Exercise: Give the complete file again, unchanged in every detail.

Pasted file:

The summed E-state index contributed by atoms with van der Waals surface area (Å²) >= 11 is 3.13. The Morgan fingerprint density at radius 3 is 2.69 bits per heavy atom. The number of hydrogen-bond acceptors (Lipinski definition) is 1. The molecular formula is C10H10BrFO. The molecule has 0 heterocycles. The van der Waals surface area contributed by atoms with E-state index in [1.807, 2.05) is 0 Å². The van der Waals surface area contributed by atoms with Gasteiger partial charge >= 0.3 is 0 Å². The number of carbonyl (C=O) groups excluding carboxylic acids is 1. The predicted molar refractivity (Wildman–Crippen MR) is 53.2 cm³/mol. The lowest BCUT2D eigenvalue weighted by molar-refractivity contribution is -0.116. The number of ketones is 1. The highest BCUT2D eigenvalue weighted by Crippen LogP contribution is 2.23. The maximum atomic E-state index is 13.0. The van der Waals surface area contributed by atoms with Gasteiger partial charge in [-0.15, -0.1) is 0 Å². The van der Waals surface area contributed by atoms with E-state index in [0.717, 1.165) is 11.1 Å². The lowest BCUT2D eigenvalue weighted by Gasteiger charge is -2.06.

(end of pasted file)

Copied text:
The summed E-state index contributed by atoms with van der Waals surface area (Å²) >= 11 is 3.13. The Morgan fingerprint density at radius 3 is 2.69 bits per heavy atom. The number of hydrogen-bond acceptors (Lipinski definition) is 1. The molecular formula is C10H10BrFO. The molecule has 0 heterocycles. The van der Waals surface area contributed by atoms with E-state index in [1.807, 2.05) is 0 Å². The van der Waals surface area contributed by atoms with Gasteiger partial charge >= 0.3 is 0 Å². The number of carbonyl (C=O) groups excluding carboxylic acids is 1. The predicted molar refractivity (Wildman–Crippen MR) is 53.2 cm³/mol. The lowest BCUT2D eigenvalue weighted by molar-refractivity contribution is -0.116. The number of ketones is 1. The highest BCUT2D eigenvalue weighted by Crippen LogP contribution is 2.23. The maximum atomic E-state index is 13.0. The van der Waals surface area contributed by atoms with Gasteiger partial charge in [-0.15, -0.1) is 0 Å². The van der Waals surface area contributed by atoms with E-state index in [0.717, 1.165) is 11.1 Å². The lowest BCUT2D eigenvalue weighted by Gasteiger charge is -2.06.